But the Peace Parks Foundation, which South African industrialist and philanthropist Anton Rupert set up in the 1990s, with Mandela and Prince Bernhard of the Netherlands as its patrons, to promote transfrontier-park schemes, has warned that putting back the fence would not only destroy the project but indeed be totally counter-productive. 
Its chief executive, Werner Myburgh, has said that communities living in Mozambique’s adjoining Limpopo National Park have just recently agreed, after years of tough negotiations, to be resettled outside the park for purposes of consolidating the transfrontier arrangement.

The relocation is being done with millions in funding from the German and French governments.
 This funding could dry up if a return of the boundary fence is seen as a failure of the project. This would cause the villagers to stay put and perhaps lead to more people moving into the park, thus creating bigger settlements that would offer an even better springboard for the poachers to make their sorties into Kruger.
 Myburgh explained: “We  cannot resort to anti-poaching operations alone. We need to take a more innovative approach. There needs to be a whole suite of actions. A successful transfrontier park where matters like security are co-managed could be a major deterrent also to poaching. We are three to five years away from realising a fantastic dream. Let us not destroy it.”

The situation is a far cry from the relationship of trust that existed between the two countries up till a few years ago when Kruger Park donated more than 3,000 head of game to restock the war-decimated Mozambican park.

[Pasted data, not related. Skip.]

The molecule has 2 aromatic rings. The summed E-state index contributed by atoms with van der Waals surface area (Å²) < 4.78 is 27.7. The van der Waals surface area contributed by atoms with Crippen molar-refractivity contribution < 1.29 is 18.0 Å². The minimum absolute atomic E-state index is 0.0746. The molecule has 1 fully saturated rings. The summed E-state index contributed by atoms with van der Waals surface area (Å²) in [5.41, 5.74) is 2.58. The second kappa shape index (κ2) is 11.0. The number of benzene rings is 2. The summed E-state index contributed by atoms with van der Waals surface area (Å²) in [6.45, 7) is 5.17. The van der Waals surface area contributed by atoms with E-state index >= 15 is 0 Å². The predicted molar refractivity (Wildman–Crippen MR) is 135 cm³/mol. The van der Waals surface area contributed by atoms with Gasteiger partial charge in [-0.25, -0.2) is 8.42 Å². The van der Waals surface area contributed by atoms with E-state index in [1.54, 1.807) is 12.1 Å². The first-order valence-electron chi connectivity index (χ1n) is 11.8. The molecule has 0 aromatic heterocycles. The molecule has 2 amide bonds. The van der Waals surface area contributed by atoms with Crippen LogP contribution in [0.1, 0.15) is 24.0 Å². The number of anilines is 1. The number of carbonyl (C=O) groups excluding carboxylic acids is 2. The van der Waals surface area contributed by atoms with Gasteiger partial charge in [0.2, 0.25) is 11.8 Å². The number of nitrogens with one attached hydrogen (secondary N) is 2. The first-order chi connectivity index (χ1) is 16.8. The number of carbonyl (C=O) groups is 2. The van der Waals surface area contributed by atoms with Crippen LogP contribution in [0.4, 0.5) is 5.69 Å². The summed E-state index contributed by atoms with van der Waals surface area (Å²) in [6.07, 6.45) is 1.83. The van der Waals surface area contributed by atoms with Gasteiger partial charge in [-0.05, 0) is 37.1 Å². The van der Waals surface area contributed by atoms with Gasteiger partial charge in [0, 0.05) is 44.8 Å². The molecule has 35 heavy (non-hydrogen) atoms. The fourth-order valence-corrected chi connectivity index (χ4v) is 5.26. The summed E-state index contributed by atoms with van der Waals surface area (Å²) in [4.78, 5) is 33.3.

South African officials say arrangements are, however, underway for a high-level meeting between the two governments to try to resolve the situation, which has become so serious that there are even hopes of bringing together the two presidents to see if they can resolve the matter.
 At the recent meeting in Bangkok of CITES (the Convention on International Trade in Endangered Species), Mozambique came under strong pressure to account for its failure to contain the poachers and rhino-horn smugglers on its side of the boundary. It was given a year to come up with appropriate action or face trade sanctions.

Under Mozambique’s conservation laws, poaching is still only a misdemeanour, allowing poachers and smugglers to get away with no more than light fines.  The South African media has in recent days been reporting how poachers and their smuggling-syndicate handlers brazenly plan and carry out their sorties from along the Mozambican border area. There have even been accusations of security-force collusion with the syndicates.

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Vultures await their chance at the site of a dead rhino. Photograph by Leon Marshall
Vultures await their chance at the site of a dead rhino. Photograph by Leon Marshall

Changing Planet

Meet the Author
Nat Geo News Watch contributing editor Leon Marshall is an environmental writer in South Africa. A leading political journalist and executive editor for Africa’s largest newspaper group for years, he has won several awards, including a 2004 Reuters-IUCN Media Award for Excellence in Environmental Reporting. Leon has covered climate change from a global and African perspective, having attended conferences on the issue in many parts of the world. He has written extensively on the ambitious transfrontier-parks program of the sub-continent and is now writing a book on the subject.